CNN host Don Lemon grilled famed lawyer Gloria Allred, who is representing one of the accusers of Alabama Senate candidate Roy Moore, on issues surrounding the evidence her client had presented. Some found her answers to be evasive and unsatisfactory.
Here's the video of Don Lemon questioning Allred:
Moore's lawyer: Inscription in accuser's yearbook should be shown to handwriting experts for verification
"We accept that challenge ... We are willing to have an independent expert," says Gloria Allred, attorney for Roy Moore accuser https://t.co/uvpEpBqb4e
— CNN Tonight (@CNNTonight) November 16, 2017
Here's a transcript of what was said:
"Did Judge Moore preside over her divorce?" Lemon asked. "Was this just filing of papers? Clear this up for us. How much involvement did she have involvement with him? What's going on here?"
He was referring to a case that Moore's lawyer brought up during a news conference that would dispute a claim by Beverly Young Nelson.
"We will answer any and all questions about that issue and any issue that they would like to bring up at the hearing which should be held within two weeks," Allred responded. "If they do not have that hearing, then we'll go to plan B and I will say at that time what plan B is. So I'm not gonna comment on that at this time. I will talk about the yearbook."
"Can I ask you something?" Lemon asked, "When I hear your answers, because I heard you on CNN earlier, when I hear your answers, it seems like your answers are meant to compel him to speak on the record and under oath. Listen, I'm not a lawyer here. Are you trying to compel him to do that because you want to get him on the record and you want to be able to depose him? What's your endgame here?"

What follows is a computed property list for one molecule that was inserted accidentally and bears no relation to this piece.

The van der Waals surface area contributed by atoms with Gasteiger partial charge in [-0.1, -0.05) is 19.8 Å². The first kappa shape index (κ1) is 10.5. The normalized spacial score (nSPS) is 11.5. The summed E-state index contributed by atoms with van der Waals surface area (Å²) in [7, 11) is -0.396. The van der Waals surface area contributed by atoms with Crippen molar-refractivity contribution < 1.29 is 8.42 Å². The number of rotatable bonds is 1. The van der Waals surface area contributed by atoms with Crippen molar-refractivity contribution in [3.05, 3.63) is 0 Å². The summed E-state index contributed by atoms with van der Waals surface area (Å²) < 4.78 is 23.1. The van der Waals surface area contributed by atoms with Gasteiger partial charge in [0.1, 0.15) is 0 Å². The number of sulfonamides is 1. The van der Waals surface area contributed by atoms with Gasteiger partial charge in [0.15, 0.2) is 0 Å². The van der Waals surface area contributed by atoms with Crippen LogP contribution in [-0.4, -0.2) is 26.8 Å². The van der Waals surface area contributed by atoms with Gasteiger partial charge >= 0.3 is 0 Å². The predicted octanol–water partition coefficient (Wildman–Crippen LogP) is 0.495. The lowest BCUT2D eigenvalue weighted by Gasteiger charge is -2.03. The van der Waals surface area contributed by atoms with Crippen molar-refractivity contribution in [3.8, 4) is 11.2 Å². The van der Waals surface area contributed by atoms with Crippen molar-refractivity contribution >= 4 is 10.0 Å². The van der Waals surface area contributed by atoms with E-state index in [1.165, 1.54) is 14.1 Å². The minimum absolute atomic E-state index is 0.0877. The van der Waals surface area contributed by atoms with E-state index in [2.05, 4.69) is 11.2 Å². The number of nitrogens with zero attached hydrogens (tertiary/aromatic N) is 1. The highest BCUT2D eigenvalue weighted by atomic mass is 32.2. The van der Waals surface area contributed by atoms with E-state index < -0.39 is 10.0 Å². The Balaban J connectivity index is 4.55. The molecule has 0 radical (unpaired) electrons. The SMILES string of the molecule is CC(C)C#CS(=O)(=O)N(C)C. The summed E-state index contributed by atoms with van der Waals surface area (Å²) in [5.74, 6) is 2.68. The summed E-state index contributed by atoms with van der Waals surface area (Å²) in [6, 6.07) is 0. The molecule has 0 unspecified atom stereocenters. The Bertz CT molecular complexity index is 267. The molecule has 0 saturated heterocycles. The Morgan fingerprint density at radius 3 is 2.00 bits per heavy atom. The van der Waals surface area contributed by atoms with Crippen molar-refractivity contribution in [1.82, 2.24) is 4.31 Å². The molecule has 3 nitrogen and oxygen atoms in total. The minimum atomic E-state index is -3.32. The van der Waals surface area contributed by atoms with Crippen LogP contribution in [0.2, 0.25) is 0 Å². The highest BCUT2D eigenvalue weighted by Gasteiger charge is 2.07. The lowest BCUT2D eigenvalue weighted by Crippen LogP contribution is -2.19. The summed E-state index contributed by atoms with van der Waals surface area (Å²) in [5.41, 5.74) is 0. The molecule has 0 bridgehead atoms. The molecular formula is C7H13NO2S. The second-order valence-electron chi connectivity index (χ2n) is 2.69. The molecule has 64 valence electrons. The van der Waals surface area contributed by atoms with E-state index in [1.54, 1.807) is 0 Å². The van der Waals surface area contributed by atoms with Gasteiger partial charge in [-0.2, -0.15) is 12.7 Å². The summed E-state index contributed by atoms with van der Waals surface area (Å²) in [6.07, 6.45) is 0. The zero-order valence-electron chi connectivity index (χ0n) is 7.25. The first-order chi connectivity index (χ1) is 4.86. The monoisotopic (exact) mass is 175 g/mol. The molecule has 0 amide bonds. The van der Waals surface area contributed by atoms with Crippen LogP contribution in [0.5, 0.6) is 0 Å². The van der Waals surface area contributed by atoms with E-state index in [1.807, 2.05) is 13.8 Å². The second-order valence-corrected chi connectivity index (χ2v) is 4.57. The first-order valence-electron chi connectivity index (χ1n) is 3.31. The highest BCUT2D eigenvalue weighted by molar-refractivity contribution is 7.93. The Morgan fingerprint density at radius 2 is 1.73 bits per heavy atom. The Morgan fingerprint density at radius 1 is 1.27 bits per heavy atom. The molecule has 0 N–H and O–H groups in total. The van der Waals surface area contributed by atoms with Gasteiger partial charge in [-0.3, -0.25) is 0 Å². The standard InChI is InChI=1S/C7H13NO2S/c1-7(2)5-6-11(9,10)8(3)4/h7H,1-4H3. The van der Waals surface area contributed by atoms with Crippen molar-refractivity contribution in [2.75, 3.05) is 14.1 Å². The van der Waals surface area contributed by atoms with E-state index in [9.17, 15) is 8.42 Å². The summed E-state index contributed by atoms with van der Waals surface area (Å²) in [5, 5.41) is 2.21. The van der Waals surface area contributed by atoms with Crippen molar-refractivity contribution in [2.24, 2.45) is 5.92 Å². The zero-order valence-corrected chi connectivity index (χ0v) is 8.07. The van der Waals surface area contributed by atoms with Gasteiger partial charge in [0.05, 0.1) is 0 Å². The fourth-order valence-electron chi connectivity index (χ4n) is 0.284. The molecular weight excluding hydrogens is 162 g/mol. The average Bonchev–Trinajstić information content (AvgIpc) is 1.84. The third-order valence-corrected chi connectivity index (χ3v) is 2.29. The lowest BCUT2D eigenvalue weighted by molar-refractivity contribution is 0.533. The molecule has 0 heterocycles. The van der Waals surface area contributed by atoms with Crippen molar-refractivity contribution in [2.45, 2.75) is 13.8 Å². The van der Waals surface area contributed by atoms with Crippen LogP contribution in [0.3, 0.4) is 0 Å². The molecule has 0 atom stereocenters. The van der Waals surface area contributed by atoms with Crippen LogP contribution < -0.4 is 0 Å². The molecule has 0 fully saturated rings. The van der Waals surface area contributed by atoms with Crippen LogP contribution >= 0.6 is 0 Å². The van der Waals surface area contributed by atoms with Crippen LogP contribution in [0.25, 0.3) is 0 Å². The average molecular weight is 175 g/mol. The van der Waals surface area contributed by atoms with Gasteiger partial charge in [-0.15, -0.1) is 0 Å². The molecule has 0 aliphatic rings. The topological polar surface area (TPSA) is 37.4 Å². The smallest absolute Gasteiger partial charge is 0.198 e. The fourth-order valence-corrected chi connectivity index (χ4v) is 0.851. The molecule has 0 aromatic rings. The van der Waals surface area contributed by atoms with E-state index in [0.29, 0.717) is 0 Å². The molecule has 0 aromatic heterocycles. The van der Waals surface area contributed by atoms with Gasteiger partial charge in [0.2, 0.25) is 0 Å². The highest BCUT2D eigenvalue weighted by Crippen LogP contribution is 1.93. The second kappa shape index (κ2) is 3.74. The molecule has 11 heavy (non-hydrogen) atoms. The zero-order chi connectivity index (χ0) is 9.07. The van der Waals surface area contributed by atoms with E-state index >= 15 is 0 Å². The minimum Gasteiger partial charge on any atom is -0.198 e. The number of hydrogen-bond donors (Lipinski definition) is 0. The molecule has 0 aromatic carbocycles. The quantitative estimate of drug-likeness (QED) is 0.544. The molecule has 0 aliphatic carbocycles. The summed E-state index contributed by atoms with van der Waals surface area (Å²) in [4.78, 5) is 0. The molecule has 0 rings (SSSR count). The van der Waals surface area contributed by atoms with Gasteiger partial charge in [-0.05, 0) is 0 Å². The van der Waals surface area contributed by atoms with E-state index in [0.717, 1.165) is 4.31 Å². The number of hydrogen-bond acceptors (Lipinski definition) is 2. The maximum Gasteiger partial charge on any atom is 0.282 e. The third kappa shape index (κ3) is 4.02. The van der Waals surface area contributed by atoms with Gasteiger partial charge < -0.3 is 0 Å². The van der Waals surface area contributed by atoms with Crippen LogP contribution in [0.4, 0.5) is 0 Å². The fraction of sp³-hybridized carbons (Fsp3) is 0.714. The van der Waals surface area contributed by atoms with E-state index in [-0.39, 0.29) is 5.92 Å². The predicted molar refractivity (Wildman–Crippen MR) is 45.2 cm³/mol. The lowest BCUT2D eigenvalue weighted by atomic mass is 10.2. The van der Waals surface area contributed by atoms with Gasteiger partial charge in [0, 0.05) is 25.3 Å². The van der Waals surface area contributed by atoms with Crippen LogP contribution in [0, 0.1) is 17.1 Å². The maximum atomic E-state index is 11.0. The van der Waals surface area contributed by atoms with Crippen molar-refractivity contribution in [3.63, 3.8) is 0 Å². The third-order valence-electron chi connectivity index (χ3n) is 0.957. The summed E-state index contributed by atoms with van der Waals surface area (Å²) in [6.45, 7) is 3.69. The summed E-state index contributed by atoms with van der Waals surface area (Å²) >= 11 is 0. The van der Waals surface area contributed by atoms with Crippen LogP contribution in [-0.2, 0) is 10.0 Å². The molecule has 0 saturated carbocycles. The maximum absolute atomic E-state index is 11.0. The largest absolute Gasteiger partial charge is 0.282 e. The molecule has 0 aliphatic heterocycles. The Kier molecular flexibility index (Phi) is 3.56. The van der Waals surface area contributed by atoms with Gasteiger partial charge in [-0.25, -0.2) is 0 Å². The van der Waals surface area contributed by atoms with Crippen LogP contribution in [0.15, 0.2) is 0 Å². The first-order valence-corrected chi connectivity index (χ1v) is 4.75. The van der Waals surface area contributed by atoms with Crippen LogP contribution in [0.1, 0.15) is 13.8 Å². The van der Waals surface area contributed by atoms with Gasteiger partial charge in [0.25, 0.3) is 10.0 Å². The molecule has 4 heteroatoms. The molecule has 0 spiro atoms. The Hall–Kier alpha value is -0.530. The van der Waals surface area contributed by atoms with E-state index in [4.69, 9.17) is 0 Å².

"Well, of course, there is no legal process except the one I am proposing which is essentially a political process combined with a legal process," Allred responded.
"So then why can't you say if he presided over her divorce case, Gloria," Lemon pressed.
"Well I'm saying we're not going to put out bread crumbs of pieces of evidence," Allred deflected. "We have evidence that we have not revealed to the press, and we're not going to reveal it, bread crumb by bread crumb. We will be happy to answer all questions and provide all evidence at the hearing, if there is one. We think that's the way to do it."
"OK, so what about the signature?" Lemon asked. "Roy Moore's attorney denies Moore ever wrote in Beverly's yearbook. Can you say definitively that this is his signature?"
"I think what they wanted was a handwriting expert to examine it and we are willing if there is a hearing that is conducted by the Senate to allow an independent expert to examine the signature in the yearbook," she continued. "In addition, of course, that handwriting expert would compare it to exemplars of Mr. Moore's handwriting, signature, at the time that he signed the yearbook. So we are certainly open to that, assuming there's going to be a hearing."
"So you can't say definitively that it's his signature?" Lemon pressed again.
"I am saying that since they are now challenging that, we accept that challenge and we're willing to have an independent expert," Allred replied.
What are the accusations from Allred's client?
Nelson said that Moore groped her when she was 16 years old and offered as corroboration of her story an inscription apparently from Moore in her yearbook. Moore has denied all such allegations, and his lawyer has raised questions about her story as well as the veracity of the inscription.